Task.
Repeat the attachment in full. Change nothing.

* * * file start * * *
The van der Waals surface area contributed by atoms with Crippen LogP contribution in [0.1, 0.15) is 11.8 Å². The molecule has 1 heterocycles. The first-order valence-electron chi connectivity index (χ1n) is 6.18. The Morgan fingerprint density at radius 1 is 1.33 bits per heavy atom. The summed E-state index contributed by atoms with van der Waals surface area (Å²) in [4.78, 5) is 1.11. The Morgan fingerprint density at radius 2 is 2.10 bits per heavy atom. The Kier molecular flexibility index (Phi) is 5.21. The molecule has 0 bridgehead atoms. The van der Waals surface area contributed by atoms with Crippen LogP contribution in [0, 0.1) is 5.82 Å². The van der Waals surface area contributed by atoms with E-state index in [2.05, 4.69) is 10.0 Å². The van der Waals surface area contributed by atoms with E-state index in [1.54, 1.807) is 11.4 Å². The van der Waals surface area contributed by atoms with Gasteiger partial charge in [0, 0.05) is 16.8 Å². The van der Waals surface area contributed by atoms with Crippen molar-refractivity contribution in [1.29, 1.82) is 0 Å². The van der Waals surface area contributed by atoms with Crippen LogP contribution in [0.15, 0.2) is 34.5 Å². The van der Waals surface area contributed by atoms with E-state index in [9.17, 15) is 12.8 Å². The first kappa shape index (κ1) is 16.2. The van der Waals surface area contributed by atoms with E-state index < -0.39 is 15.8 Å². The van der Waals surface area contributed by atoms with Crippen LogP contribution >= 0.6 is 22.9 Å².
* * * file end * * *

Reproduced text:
The van der Waals surface area contributed by atoms with Crippen LogP contribution in [0.1, 0.15) is 11.8 Å². The molecule has 1 heterocycles. The first-order valence-electron chi connectivity index (χ1n) is 6.18. The Morgan fingerprint density at radius 1 is 1.33 bits per heavy atom. The summed E-state index contributed by atoms with van der Waals surface area (Å²) in [4.78, 5) is 1.11. The Morgan fingerprint density at radius 2 is 2.10 bits per heavy atom. The Kier molecular flexibility index (Phi) is 5.21. The molecule has 0 bridgehead atoms. The van der Waals surface area contributed by atoms with Crippen LogP contribution in [0, 0.1) is 5.82 Å². The van der Waals surface area contributed by atoms with E-state index in [2.05, 4.69) is 10.0 Å². The van der Waals surface area contributed by atoms with E-state index in [1.54, 1.807) is 11.4 Å². The van der Waals surface area contributed by atoms with Gasteiger partial charge in [0, 0.05) is 16.8 Å². The van der Waals surface area contributed by atoms with Crippen molar-refractivity contribution in [1.29, 1.82) is 0 Å². The van der Waals surface area contributed by atoms with Crippen LogP contribution in [0.15, 0.2) is 34.5 Å². The van der Waals surface area contributed by atoms with E-state index in [9.17, 15) is 12.8 Å². The first kappa shape index (κ1) is 16.2. The van der Waals surface area contributed by atoms with E-state index < -0.39 is 15.8 Å². The van der Waals surface area contributed by atoms with Crippen LogP contribution >= 0.6 is 22.9 Å².